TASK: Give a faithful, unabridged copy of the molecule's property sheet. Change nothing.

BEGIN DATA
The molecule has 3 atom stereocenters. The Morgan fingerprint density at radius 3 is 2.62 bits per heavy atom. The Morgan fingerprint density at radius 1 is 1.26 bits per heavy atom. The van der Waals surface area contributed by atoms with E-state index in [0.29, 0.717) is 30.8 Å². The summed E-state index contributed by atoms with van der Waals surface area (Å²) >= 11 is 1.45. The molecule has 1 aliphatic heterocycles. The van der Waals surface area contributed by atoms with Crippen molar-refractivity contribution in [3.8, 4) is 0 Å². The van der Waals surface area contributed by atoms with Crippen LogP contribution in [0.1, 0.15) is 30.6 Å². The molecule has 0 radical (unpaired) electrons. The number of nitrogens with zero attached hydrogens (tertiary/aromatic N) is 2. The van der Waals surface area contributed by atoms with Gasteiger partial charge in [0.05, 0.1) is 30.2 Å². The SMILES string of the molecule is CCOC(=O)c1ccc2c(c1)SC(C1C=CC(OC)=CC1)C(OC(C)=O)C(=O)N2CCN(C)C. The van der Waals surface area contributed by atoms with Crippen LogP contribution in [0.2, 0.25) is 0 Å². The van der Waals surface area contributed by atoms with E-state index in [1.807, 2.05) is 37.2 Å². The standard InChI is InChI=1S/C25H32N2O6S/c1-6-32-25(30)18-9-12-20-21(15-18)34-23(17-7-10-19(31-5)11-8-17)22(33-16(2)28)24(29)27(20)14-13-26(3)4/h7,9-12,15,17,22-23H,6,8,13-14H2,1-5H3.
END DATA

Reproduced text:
The molecule has 3 atom stereocenters. The Morgan fingerprint density at radius 3 is 2.62 bits per heavy atom. The Morgan fingerprint density at radius 1 is 1.26 bits per heavy atom. The van der Waals surface area contributed by atoms with E-state index in [0.29, 0.717) is 30.8 Å². The summed E-state index contributed by atoms with van der Waals surface area (Å²) >= 11 is 1.45. The molecule has 1 aliphatic heterocycles. The van der Waals surface area contributed by atoms with Crippen molar-refractivity contribution in [3.8, 4) is 0 Å². The van der Waals surface area contributed by atoms with Crippen LogP contribution in [0.1, 0.15) is 30.6 Å². The molecule has 0 radical (unpaired) electrons. The number of nitrogens with zero attached hydrogens (tertiary/aromatic N) is 2. The van der Waals surface area contributed by atoms with Gasteiger partial charge in [0.05, 0.1) is 30.2 Å². The SMILES string of the molecule is CCOC(=O)c1ccc2c(c1)SC(C1C=CC(OC)=CC1)C(OC(C)=O)C(=O)N2CCN(C)C. The van der Waals surface area contributed by atoms with Crippen LogP contribution in [0.2, 0.25) is 0 Å². The van der Waals surface area contributed by atoms with E-state index in [1.807, 2.05) is 37.2 Å². The standard InChI is InChI=1S/C25H32N2O6S/c1-6-32-25(30)18-9-12-20-21(15-18)34-23(17-7-10-19(31-5)11-8-17)22(33-16(2)28)24(29)27(20)14-13-26(3)4/h7,9-12,15,17,22-23H,6,8,13-14H2,1-5H3.